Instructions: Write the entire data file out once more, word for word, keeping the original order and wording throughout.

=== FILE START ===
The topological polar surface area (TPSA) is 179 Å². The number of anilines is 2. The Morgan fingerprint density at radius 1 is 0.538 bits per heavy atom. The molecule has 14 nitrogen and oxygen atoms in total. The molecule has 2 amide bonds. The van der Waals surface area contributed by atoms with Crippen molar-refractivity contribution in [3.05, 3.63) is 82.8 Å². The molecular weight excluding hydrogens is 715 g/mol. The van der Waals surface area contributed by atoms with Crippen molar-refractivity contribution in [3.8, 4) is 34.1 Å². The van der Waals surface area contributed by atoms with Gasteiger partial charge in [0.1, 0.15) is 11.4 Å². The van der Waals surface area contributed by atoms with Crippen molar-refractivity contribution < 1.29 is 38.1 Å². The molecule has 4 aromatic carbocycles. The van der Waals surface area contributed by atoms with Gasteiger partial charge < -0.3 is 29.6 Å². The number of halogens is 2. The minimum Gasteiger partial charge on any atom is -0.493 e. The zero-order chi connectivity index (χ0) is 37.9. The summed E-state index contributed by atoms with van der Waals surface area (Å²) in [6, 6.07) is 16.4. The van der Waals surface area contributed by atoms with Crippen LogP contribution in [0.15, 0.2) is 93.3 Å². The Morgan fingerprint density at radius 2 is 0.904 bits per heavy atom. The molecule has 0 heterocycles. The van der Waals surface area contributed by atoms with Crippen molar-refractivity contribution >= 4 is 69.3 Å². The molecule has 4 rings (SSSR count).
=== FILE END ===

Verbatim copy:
The topological polar surface area (TPSA) is 179 Å². The number of anilines is 2. The Morgan fingerprint density at radius 1 is 0.538 bits per heavy atom. The molecule has 14 nitrogen and oxygen atoms in total. The molecule has 2 amide bonds. The van der Waals surface area contributed by atoms with Crippen molar-refractivity contribution in [3.05, 3.63) is 82.8 Å². The molecular weight excluding hydrogens is 715 g/mol. The van der Waals surface area contributed by atoms with Crippen molar-refractivity contribution in [3.8, 4) is 34.1 Å². The van der Waals surface area contributed by atoms with Gasteiger partial charge in [0.1, 0.15) is 11.4 Å². The van der Waals surface area contributed by atoms with Crippen molar-refractivity contribution < 1.29 is 38.1 Å². The molecule has 4 aromatic carbocycles. The van der Waals surface area contributed by atoms with Gasteiger partial charge < -0.3 is 29.6 Å². The number of halogens is 2. The minimum Gasteiger partial charge on any atom is -0.493 e. The zero-order chi connectivity index (χ0) is 37.9. The summed E-state index contributed by atoms with van der Waals surface area (Å²) in [6, 6.07) is 16.4. The van der Waals surface area contributed by atoms with Crippen LogP contribution in [0.15, 0.2) is 93.3 Å². The Morgan fingerprint density at radius 2 is 0.904 bits per heavy atom. The molecule has 0 heterocycles. The van der Waals surface area contributed by atoms with Crippen molar-refractivity contribution >= 4 is 69.3 Å². The molecule has 4 rings (SSSR count).